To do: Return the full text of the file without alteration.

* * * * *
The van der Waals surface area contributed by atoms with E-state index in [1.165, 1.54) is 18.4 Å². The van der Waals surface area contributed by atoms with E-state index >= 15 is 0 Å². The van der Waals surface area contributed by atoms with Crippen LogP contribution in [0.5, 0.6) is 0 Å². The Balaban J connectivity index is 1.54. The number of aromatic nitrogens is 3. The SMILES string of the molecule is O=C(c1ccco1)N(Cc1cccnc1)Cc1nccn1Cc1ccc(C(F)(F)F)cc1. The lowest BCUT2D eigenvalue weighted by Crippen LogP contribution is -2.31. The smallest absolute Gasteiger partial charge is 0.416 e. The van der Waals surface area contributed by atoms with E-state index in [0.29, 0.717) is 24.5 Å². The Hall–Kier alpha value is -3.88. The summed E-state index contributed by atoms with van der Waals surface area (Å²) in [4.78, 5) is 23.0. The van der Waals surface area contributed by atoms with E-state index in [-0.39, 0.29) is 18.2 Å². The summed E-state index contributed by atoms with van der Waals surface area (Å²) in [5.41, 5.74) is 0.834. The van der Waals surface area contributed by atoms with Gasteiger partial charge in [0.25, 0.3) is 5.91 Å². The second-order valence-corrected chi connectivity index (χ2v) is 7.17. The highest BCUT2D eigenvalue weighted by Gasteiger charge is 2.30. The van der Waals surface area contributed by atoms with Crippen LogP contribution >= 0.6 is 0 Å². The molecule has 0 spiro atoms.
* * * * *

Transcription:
The van der Waals surface area contributed by atoms with E-state index in [1.165, 1.54) is 18.4 Å². The van der Waals surface area contributed by atoms with E-state index >= 15 is 0 Å². The van der Waals surface area contributed by atoms with Crippen LogP contribution in [0.5, 0.6) is 0 Å². The Balaban J connectivity index is 1.54. The number of aromatic nitrogens is 3. The SMILES string of the molecule is O=C(c1ccco1)N(Cc1cccnc1)Cc1nccn1Cc1ccc(C(F)(F)F)cc1. The lowest BCUT2D eigenvalue weighted by Crippen LogP contribution is -2.31. The smallest absolute Gasteiger partial charge is 0.416 e. The van der Waals surface area contributed by atoms with E-state index in [0.29, 0.717) is 24.5 Å². The Hall–Kier alpha value is -3.88. The summed E-state index contributed by atoms with van der Waals surface area (Å²) in [4.78, 5) is 23.0. The van der Waals surface area contributed by atoms with E-state index in [-0.39, 0.29) is 18.2 Å². The summed E-state index contributed by atoms with van der Waals surface area (Å²) in [5.41, 5.74) is 0.834. The van der Waals surface area contributed by atoms with Gasteiger partial charge in [0.25, 0.3) is 5.91 Å². The second-order valence-corrected chi connectivity index (χ2v) is 7.17. The highest BCUT2D eigenvalue weighted by Gasteiger charge is 2.30. The van der Waals surface area contributed by atoms with Crippen LogP contribution >= 0.6 is 0 Å². The molecule has 0 spiro atoms.